Hold on because this is going to be an image-heavy post. I finished my pinch purse this week.
After I finished stitching the little ribbon embroidery motifs, I had to cut out the fabric pieces. Then I had to cover the plastic template pieces for the sides with the fabric. You can see those template pieces here. I also added a layer of batting between the fabric and the plastic template for the outer sides. You can see the batting pieces and the fabric I chose for the inner lining here.
So, now I had all of the pieces. I covered the smaller inner lining plastic templates with the pink fabric and the outer templates with the needlework fabric with the ribbon embroidery for the two outer sides. Then I had to handstitch the inner lining pieces to the outer pieces using a ladder stitch. This was the biggest pain-in-the-rear part. My inner template pieces were a little too small. If I do this again, I will make sure the size difference between the inner and outer pieces is not as great. But, I stitched all the pieces together and ended up with this:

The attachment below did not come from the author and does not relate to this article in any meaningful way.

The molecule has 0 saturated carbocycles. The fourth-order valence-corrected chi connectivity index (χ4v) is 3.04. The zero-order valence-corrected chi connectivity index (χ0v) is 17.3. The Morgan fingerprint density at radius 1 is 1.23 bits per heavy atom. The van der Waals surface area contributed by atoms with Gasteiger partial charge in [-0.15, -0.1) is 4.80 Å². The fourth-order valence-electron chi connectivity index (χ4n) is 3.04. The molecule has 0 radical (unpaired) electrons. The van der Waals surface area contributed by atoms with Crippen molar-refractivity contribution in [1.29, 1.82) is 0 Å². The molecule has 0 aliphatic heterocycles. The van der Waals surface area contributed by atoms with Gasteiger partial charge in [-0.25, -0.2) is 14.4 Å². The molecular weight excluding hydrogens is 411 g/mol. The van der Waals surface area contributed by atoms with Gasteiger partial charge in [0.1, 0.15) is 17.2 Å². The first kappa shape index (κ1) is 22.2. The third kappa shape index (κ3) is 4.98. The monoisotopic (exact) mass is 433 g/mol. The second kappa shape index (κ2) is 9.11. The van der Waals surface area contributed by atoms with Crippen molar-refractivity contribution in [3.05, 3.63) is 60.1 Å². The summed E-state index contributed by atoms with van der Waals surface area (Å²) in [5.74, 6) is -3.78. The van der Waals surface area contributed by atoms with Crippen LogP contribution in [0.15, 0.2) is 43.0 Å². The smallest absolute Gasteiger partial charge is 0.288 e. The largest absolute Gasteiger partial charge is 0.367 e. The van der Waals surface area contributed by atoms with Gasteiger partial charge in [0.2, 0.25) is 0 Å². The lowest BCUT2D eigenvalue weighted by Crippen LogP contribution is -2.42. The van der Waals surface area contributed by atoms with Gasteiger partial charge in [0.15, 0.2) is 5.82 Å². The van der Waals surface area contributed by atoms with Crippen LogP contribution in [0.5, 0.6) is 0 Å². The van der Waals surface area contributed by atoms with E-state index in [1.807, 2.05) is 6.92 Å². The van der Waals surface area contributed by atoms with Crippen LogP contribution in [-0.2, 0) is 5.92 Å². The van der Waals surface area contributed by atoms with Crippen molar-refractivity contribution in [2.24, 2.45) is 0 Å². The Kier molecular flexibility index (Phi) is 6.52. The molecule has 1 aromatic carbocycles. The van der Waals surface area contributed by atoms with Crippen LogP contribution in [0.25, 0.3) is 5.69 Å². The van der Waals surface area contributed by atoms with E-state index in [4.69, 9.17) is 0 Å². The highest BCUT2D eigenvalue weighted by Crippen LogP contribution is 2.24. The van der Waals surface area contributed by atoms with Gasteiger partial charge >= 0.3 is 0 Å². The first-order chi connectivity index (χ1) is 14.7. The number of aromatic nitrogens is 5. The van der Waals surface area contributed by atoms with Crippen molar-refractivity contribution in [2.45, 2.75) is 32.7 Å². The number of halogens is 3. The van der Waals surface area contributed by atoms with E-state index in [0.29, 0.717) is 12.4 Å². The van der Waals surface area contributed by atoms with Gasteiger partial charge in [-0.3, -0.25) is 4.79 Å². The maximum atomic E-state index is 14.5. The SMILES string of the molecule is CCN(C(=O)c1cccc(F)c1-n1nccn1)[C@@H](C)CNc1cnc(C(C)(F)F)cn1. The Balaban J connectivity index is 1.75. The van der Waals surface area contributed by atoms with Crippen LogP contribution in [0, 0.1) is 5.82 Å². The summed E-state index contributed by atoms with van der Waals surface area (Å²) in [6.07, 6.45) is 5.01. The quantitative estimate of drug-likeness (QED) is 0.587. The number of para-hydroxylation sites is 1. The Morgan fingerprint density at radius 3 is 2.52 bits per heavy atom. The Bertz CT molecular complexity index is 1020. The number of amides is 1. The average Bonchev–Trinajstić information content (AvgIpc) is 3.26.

The inner lining pieces have been stitched to the outer sides above. Below is what the outer sides now look like with the ribbon embroidery:
Once all the sides were stitched together, the final step was to assemble and sew the sides to form the actual pinch purse. I ended up grabbing some leftover DMC #5 perle cotton to use to stitch the final step. (In fact, I think it was leftover from last year’s challenge project — the Liberty Stars counted canvaswork piece I stitched.)
This final step stitched up really quickly. I just used a whip stitch to stitch up the sides of the purse. Suddenly I was done in almost no time at all.
And, here are a couple photos of the finished pinch purse:
Blue roses above and pink roses below:
And, since photos don’t really do it justice, I also made this short little video to demonstrate the pinch purse:
My little pinch purse turned out a tad wonky, but overall I’m very happy with it. I enjoyed the process, and I learned a great deal from the project. And, I would make more of these!